What camera do you use?

I have always liked cameras. These days, I use a digital, full-format, single-lens reflex camera with a range of different lenses. I also have a quality digital compact camera and some other analog single-lens reflex and rangefinder cameras. But my favorite camera is still the Hasselblad 500CM with a ZEISS Sonnar T* 4/180. This incredibly precise lens lets you get right up close to your subject – it is like reaching out and caressing the textures.

What kind of weather and light conditions do you prefer?

I like the sun, particularly the contrast between light and shadow. And when I am taking photographs I also prefer sunny to grey days. For interiors, I mainly use natural light, very rarely artificial light – and I never use a flash. I used to work with POL filters as well, but not since the advent of digital photography. Why would you? A tripod is often an essential tool, but whenever possible I like to do hand-held shooting.

Distagon T*2,8/15; F/11; 1/200 Sek; ISO-100
Carlos Casariego: “In line with architect’s criteria, in this shot I was looking for the simplicity of lines, contours and colors. I used the Distagon T* 2,8/15 at f/11.” (Centro Cultural Internacional Oscar Niemeyer, Avilés, Asturias, Spain)


Your proudest moment as a photographer?

The fact that every day I work at what I love doing.

How do you draw attention to your work?

There is always a synergy between my “normal” professional work and projects with an artistic element. My artistic work generates interest, and ideally lead to commission assignments, without which I couldn’t fund my artistic work. The two are closely intertwined, as are my website and blog. The website is a vehicle for showing my whole portfolio, whereas the blog focuses on specific projects, impressions and my personal views.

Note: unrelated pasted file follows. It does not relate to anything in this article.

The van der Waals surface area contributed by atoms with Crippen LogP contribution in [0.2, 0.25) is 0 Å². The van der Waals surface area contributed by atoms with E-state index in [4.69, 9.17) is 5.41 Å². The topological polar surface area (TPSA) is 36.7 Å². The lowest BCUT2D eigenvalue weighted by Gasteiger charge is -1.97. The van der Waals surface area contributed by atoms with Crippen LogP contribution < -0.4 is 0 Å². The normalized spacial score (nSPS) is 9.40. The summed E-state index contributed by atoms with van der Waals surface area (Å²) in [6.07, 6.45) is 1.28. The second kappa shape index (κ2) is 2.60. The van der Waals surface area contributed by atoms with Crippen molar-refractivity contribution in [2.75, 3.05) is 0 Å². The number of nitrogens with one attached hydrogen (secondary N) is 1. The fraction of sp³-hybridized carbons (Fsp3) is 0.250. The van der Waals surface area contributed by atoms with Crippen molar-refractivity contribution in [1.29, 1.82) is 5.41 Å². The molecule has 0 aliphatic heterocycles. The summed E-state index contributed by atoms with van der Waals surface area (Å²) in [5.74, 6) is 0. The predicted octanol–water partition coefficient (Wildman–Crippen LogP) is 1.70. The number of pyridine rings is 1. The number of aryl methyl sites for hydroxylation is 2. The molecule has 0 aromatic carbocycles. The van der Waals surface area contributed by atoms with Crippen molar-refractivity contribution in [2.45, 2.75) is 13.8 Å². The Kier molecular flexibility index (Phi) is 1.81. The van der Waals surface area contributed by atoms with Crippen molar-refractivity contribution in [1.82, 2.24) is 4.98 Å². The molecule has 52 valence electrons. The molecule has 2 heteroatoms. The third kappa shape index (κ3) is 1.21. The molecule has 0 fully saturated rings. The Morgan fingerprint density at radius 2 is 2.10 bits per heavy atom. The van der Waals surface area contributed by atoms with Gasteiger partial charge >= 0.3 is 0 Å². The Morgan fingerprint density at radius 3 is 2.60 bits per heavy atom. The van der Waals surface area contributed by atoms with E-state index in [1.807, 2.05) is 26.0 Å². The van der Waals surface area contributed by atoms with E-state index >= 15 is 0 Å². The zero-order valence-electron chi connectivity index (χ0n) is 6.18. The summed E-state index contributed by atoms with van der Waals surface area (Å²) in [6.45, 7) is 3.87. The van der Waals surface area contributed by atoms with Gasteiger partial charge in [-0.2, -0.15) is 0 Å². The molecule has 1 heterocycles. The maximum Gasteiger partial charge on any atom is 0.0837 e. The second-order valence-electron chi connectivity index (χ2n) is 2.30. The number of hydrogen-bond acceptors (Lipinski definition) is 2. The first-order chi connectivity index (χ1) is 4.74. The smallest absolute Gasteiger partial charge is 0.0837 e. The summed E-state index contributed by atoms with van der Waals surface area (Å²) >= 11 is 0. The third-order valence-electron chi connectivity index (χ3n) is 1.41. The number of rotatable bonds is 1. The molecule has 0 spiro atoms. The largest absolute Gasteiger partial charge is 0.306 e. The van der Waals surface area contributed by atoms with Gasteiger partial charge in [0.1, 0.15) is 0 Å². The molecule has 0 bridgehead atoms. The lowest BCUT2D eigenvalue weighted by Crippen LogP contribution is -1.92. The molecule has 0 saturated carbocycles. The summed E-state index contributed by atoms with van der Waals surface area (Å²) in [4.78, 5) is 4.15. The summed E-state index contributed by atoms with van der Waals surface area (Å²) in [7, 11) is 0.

Distagon T*2,8/15; F/8; 1/10 Sek; ISO-100
Carlos Casariego: “At the port one day, I was about to fold away the tripod when I caught sight of this fantastic view. I used the Distagon T* 2,8/15 to capture the whole perspective in the last rays of the sun; taking the shot at f/8 gave me optimum depth of field.” (Storage shed at the port of El Musel, near Gijón, Asturias, Spain)


What’s next for you in the world of photography?

I just want to keep taking pictures for as long as I can. Hopefully, my best work is yet to come.

What advice do you give to amateur photographers?

Practice, practice, practice. Learn from your mistakes. And never lose your passion.


(about Carlos Casariego)

Carlos Casariego, born 1952 in Oviedo, Spain, now lives in the port city of Gijón in northern Spain. He grew up in an artistic family and followed that path from an early age. Until the age of 30, he was completely absorbed by painting. His pictures were widely exhibited, and he accepted commissions as a photographer and graphic designer to boost his income. He has been a fulltime photographer since 1985. His architectural and design photography has fascinated practitioners and the general public ever since. International award: “Hasselblad Master 2003”, Göteborg, Sweden.

Carlos Casariego - photo by his son Samuel Casariego